22. The movement extent of mammals is influenced by human-modified areas, which can affect population demographics. Understanding how human infrastructure influences movement at different life stages is important ...

    Authors: N. H. Thorsen, J. E. Hansen, O.-G. Støen, J. Kindberg, A. Zedrosser and S. C. Frank
    Citation: Movement Ecology 2022 10:52
  23. The spatiotemporal organization of migratory routes of long-distance migrants results from trade-offs between minimizing the journey length and en route risk of migration-related mortality, which may be reduced b...

    Authors: Mattia Pancerasa, Roberto Ambrosini, Andrea Romano, Diego Rubolini, David W. Winkler and Renato Casagrandi
    Citation: Movement Ecology 2022 10:51
  24. Change in behavior is one of the earliest responses to variation in habitat suitability. It is therefore important to understand the conditions that promote different behaviors, particularly in areas undergoin...

    Authors: Ron R. Togunov, Andrew E. Derocher, Nicholas J. Lunn and Marie Auger-Méthé
    Citation: Movement Ecology 2022 10:50
  25. The home range of an animal is determined by its ecological requirements, and these may vary depending on many intrinsic and extrinsic factors, which are ultimately driven by food resources. Investigating the ...

    Authors: Inmaculada Abril-Colón, Juan Carlos Alonso, Carlos Palacín, Alberto Ucero and José Manuel Álvarez-Martínez
    Citation: Movement Ecology 2022 10:49
  26. Spawning migrations are a widespread phenomenon among fishes, often occurring in response to environmental conditions prompting movement into reproductive habitats (migratory cues). However, for many species, ...

    Authors: Jordan A. Massie, Rolando O. Santos, Ryan J. Rezek, W. Ryan James, Natasha M. Viadero, Ross E. Boucek, David A. Blewett, Alexis A. Trotter, Philip W. Stevens and Jennifer S. Rehage
    Citation: Movement Ecology 2022 10:48
  27. Reintroduced animals—especially those raised in captivity—are faced with the unique challenge of navigating a wholly unfamiliar environment, and often make erratic or extensive movements after release. Naïveté...

    Authors: M. M. Majaliwa, L. F. Hughey, J. A. Stabach, M. Songer, K. Whyle, A. E. A. Alhashmi, M. Al Remeithi, R. Pusey, H. A. Chaibo, A. Ngari Walsoumon, M. Hassan Hatcha, T. Wacher, C. Ngaba, J. Newby, P. Leimgruber and K. Mertes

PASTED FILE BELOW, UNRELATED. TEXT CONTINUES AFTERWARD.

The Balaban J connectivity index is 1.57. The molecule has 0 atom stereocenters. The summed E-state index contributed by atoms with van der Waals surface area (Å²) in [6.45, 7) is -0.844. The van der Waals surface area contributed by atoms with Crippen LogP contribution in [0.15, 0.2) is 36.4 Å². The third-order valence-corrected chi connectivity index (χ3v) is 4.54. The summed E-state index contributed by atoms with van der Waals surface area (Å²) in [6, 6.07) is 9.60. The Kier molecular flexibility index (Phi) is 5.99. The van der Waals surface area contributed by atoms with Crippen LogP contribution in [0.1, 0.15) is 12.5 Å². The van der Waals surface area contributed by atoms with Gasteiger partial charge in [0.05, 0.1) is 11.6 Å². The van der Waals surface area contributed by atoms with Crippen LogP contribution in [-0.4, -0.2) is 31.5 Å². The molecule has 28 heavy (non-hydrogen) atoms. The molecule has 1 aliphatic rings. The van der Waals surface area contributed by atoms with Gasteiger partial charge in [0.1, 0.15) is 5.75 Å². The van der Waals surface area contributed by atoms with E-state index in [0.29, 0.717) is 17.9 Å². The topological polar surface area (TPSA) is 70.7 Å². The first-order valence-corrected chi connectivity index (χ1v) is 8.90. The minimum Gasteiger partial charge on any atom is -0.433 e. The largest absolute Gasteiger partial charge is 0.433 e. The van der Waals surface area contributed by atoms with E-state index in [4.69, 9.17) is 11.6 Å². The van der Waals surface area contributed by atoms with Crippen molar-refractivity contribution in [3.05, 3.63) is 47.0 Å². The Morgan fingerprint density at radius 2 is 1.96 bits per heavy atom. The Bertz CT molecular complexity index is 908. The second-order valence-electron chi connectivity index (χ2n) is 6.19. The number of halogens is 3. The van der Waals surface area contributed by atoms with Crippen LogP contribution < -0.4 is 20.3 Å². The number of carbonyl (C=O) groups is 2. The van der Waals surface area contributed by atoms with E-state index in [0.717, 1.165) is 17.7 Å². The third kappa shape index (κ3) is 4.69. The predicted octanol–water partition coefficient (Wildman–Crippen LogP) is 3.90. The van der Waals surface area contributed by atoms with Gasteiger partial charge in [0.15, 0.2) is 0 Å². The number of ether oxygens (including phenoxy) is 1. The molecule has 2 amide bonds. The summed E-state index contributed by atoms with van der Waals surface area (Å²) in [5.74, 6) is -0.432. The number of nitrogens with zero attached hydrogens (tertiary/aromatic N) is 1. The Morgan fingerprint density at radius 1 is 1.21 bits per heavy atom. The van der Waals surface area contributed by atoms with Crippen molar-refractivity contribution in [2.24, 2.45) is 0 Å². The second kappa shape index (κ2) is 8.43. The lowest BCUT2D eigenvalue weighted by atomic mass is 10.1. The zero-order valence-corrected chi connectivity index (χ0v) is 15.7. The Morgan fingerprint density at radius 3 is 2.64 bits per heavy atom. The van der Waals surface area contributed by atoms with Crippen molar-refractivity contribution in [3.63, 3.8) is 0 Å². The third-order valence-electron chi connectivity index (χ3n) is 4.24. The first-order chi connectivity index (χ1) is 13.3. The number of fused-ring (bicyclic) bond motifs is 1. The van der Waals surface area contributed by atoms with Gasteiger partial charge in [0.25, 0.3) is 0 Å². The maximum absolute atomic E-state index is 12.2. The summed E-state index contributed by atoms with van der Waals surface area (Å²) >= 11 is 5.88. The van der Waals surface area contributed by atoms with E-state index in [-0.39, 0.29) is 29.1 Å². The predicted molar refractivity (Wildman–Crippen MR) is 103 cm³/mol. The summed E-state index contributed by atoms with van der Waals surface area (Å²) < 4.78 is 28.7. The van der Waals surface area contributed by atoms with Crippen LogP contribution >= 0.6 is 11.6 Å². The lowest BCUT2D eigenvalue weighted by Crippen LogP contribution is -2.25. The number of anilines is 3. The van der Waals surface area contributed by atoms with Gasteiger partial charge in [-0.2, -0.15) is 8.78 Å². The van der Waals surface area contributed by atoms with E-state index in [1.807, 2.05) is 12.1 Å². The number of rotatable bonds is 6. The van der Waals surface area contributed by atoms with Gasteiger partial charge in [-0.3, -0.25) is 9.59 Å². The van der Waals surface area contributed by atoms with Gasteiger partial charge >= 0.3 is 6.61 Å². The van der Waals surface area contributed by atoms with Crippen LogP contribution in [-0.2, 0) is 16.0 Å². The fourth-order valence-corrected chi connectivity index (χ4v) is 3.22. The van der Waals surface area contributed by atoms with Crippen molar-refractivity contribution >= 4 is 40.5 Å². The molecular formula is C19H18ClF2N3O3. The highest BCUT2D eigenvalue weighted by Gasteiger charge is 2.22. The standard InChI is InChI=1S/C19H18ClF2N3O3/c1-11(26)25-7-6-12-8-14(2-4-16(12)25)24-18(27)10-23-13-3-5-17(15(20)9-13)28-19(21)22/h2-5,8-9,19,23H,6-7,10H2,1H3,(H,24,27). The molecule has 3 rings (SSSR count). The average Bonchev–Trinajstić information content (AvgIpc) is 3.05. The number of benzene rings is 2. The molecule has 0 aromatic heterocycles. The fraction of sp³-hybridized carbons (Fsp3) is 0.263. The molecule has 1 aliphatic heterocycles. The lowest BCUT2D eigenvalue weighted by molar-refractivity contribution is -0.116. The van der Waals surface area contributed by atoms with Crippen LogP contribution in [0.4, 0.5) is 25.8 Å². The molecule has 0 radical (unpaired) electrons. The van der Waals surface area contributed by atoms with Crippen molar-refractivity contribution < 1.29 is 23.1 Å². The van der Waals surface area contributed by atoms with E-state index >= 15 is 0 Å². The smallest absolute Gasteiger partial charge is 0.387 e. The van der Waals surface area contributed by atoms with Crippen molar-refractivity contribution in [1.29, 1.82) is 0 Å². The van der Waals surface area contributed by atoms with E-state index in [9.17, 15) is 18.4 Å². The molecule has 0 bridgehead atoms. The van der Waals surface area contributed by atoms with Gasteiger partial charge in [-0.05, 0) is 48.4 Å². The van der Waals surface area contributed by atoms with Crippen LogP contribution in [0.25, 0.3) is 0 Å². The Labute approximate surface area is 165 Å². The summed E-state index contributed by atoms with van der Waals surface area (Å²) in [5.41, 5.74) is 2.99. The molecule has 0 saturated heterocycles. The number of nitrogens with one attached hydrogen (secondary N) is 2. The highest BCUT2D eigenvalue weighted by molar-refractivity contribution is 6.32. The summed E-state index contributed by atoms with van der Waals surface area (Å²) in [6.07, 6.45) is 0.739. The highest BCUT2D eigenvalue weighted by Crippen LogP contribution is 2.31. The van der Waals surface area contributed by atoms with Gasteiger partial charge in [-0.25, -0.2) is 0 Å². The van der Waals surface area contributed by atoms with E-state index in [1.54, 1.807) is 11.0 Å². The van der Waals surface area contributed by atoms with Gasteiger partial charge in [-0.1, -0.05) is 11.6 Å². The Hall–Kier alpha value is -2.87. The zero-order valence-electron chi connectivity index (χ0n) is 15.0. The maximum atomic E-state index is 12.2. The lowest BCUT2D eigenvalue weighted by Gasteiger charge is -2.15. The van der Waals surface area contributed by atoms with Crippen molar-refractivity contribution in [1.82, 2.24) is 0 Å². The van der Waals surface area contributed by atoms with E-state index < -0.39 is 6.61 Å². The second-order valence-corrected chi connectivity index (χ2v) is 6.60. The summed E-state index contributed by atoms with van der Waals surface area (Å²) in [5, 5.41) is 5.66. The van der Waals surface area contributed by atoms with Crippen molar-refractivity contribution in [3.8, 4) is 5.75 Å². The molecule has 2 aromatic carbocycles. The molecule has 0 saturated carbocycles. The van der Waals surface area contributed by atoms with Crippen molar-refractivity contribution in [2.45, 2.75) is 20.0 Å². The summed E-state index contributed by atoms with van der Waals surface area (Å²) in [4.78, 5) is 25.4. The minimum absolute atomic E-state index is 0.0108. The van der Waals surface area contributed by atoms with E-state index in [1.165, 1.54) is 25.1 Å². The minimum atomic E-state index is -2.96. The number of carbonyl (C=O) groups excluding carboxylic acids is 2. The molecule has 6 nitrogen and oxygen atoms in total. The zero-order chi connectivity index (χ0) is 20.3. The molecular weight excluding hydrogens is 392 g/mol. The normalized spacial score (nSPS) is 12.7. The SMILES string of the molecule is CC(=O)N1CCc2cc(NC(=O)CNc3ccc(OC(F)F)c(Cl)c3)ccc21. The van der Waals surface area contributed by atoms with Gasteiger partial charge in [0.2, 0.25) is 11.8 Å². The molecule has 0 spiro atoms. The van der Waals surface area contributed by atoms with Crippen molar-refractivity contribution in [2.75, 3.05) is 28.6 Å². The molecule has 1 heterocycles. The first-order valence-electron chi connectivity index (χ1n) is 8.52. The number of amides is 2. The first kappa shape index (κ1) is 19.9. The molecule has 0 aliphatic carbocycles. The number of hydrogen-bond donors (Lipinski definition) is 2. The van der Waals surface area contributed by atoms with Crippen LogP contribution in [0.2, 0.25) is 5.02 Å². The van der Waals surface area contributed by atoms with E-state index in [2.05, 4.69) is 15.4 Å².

Citation: Movement Ecology 2022 10:47
  28. Migration is one of the most physical and energetically demanding periods in an individual bird’s life. The composition of the bird’s gut or cloacal microbiota can temporarily change during migration, likely d...

    Authors: Nikki Thie, Ammon Corl, Sondra Turjeman, Ron Efrat, Pauline L. Kamath, Wayne M. Getz, Rauri C. K. Bowie and Ran Nathan
    Citation: Movement Ecology 2022 10:46
  29. Homeothermic marine animals in Polar Regions face an energetic bottleneck in winter. The challenges of short days and cold temperatures are exacerbated for flying seabirds with small body size and limited fat ...

    Authors: Allison Patterson, H. Grant Gilchrist, Gregory J. Robertson, April Hedd, David A. Fifield and Kyle H. Elliott
    Citation: Movement Ecology 2022 10:45
  30. The western sandpiper (Calidris mauri) is an early southbound migrant species in North America. The ‘peregrine avoidance’ hypothesis proposes that this timing evolved to reduce exposure to their main predator, th...

    Authors: Ronald C. Ydenberg
    Citation: Movement Ecology 2022 10:44
  31. Dispersal is a fundamental process to animal population dynamics and gene flow. In white-tailed deer (WTD; Odocoileus virginianus), dispersal also presents an increasingly relevant risk for the spread of infectio...

    Authors: Marie L. J. Gilbertson, Alison C. Ketz, Matthew Hunsaker, Dana Jarosinski, Wesley Ellarson, Daniel P. Walsh, Daniel J. Storm and Wendy C. Turner
    Citation: Movement Ecology 2022 10:43
  32. Studies of animal behaviour, ecology and physiology are continuously benefitting from progressing biologging techniques, including the collection of accelerometer data to infer animal behaviours and energy exp...